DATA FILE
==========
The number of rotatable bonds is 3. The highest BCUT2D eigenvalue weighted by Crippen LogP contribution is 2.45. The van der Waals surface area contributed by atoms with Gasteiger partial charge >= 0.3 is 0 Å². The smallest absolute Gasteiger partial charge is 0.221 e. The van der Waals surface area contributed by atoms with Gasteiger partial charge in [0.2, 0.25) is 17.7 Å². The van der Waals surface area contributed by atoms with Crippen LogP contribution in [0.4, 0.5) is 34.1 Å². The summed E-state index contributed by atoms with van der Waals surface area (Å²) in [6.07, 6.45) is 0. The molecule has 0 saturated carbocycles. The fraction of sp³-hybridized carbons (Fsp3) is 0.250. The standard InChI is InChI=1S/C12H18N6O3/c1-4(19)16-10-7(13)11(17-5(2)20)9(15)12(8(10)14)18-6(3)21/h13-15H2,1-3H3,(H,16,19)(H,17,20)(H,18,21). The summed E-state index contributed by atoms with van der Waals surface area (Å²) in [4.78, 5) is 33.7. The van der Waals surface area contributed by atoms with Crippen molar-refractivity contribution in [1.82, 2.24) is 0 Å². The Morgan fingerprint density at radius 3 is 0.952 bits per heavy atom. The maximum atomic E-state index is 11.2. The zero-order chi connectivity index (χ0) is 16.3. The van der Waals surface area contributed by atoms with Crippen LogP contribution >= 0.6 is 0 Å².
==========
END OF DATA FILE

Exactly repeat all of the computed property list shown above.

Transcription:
The number of rotatable bonds is 3. The highest BCUT2D eigenvalue weighted by Crippen LogP contribution is 2.45. The van der Waals surface area contributed by atoms with Gasteiger partial charge >= 0.3 is 0 Å². The smallest absolute Gasteiger partial charge is 0.221 e. The van der Waals surface area contributed by atoms with Gasteiger partial charge in [0.2, 0.25) is 17.7 Å². The van der Waals surface area contributed by atoms with Crippen LogP contribution in [0.4, 0.5) is 34.1 Å². The summed E-state index contributed by atoms with van der Waals surface area (Å²) in [6.07, 6.45) is 0. The molecule has 0 saturated carbocycles. The fraction of sp³-hybridized carbons (Fsp3) is 0.250. The standard InChI is InChI=1S/C12H18N6O3/c1-4(19)16-10-7(13)11(17-5(2)20)9(15)12(8(10)14)18-6(3)21/h13-15H2,1-3H3,(H,16,19)(H,17,20)(H,18,21). The summed E-state index contributed by atoms with van der Waals surface area (Å²) in [4.78, 5) is 33.7. The van der Waals surface area contributed by atoms with Crippen molar-refractivity contribution in [1.82, 2.24) is 0 Å². The Morgan fingerprint density at radius 3 is 0.952 bits per heavy atom. The maximum atomic E-state index is 11.2. The zero-order chi connectivity index (χ0) is 16.3. The van der Waals surface area contributed by atoms with Crippen LogP contribution >= 0.6 is 0 Å².